At no point in the press release did the union acknowledge its members’ duty to protect Americans’ rights as well as their persons. There wasn’t even a perfunctory gesture to that effect. Instead, the union statement spoke of “the dangerous political climate in which all members of law enforcement, nationwide, now find themselves” (the rate of officers being killed is at a 50-year low) and how being a member of American law enforcement hadn’t been so bad since the civil rights movement (or, as the union puts it, “the political unrest of the 1960’s”). At the end of the statement, the union reiterated why it believed support for cops must be “unequivocal,” saying that Baltimore citizens must help “to restore the order necessary for their own safety and for ours.” In sum, the union was arguing that American citizens — including politicians — must do what they’re told, lest we fail to “preserve our nation.” The enemies of civilization, apparently, had already broken through the gates.

While the Baltimore union’s statement could hardly be described as subtle, it still paled in comparison to the comments of Jeffrey Follmer, the president of the Cleveland Police Patrolmen's Association, whose unvarnished authoritarianism made headlines just last week. Appearing on MSNBC in order to defend his claim that Cleveland Browns wide receiver Andrew Hawkins should be forced to apologize for political speech, Follmer told host Ari Melber that the shooting of 12-year-old Tamir Rice was “justified” because the child refused to “listen to police officers’ commands.” Never mind the fact that Rice was shot almost immediately, and that the cop who shot him had a history of rank incompetence; according to Follmer, if “the nation” would simply obey when officers “tell you to do something,” everything would be all right. And if the officers commands are unconstitutional or in any way objectionable? Be quiet and let “the courts … figure it out.” Not content to simply issue commands to those engaged with officers on-duty, Follmer also ordered Hawkins and other athletes like him to “stick to what they know best on the field” because their voicing opinions on police behavior was “pathetic.”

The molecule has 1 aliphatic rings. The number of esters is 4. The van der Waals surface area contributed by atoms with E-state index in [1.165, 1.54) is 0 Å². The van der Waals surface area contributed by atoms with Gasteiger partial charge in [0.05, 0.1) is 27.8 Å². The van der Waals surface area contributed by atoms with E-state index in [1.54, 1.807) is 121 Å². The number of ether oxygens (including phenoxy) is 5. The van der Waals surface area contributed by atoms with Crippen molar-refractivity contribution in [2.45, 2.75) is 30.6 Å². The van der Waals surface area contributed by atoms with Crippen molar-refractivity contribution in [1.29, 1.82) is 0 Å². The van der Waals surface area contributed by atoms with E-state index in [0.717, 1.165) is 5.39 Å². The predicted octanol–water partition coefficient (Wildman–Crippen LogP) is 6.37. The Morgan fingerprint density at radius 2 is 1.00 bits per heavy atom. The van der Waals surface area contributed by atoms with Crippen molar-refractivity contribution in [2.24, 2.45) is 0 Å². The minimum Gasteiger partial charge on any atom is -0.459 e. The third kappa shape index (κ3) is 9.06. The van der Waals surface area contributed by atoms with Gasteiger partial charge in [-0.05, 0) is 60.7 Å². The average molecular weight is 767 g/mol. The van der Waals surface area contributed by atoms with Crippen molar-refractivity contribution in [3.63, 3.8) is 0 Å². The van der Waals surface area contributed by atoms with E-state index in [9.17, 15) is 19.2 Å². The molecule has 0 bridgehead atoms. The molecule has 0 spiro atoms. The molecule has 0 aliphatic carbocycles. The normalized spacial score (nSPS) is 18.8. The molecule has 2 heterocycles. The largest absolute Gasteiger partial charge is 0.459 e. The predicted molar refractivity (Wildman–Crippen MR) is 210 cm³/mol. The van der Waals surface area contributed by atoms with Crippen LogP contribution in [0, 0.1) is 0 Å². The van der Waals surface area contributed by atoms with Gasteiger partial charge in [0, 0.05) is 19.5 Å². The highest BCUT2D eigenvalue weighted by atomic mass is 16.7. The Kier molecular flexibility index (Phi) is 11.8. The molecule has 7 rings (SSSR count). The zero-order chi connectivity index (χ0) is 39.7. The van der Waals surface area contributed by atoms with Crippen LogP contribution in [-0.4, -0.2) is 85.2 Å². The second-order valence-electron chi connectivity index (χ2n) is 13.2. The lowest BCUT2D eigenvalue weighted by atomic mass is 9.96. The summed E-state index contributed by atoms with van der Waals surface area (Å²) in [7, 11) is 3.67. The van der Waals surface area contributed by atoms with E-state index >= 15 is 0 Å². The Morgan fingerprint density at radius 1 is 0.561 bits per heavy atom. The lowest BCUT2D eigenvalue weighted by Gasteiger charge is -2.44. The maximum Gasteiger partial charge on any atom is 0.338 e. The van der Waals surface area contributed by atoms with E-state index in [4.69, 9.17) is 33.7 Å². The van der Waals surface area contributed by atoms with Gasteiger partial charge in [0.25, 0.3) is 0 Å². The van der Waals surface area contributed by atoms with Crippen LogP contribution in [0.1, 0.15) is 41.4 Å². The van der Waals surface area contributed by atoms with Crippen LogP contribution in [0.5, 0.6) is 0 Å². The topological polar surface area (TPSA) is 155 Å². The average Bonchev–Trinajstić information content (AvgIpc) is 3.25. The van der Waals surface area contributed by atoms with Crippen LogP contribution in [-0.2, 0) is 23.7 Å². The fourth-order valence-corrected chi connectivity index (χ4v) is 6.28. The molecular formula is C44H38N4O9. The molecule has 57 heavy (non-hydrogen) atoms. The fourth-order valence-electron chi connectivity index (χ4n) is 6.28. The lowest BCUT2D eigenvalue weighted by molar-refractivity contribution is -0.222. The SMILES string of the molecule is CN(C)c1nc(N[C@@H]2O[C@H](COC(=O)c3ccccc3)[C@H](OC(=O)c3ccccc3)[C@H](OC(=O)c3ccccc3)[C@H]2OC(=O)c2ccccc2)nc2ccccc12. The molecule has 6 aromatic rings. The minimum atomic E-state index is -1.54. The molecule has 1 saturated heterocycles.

As I said before, these two examples of rabid authoritarianism are striking but far from unique. If you were so inclined, you could spend nearly all day, every day, reading stories in the local and national news of law enforcement agents behaving as if they were exempt from the social contract and the law. And although the reasons why are too various and complicated to untangle in this column, the philosophy of “broken windows” policing — developed initially by followers of neoconservatism, an ideology comfortable with authoritarianism, to say the least — is undoubtedly at least partially to blame. When the emphasis of law enforcement shifts from upholding law to upholding order, it’s inevitable that officers will begin to envision themselves as the only thing standing between “the nation” and the abyss. With the stakes raised to such existential levels, it’s hardly surprising that officers from Baltimore to Cleveland to Ferguson to New York see themselves as beyond the control of a mere politician, not to mention the citizenry itself.

Bill de Blasio and his millions of supporters may think the mayor’s in charge. But it seems that in the minds of a frighteningly large number of police officers, both he and the Constitution are simply getting in the way.

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Elias Isquith

Elias Isquith is a former Salon staff writer.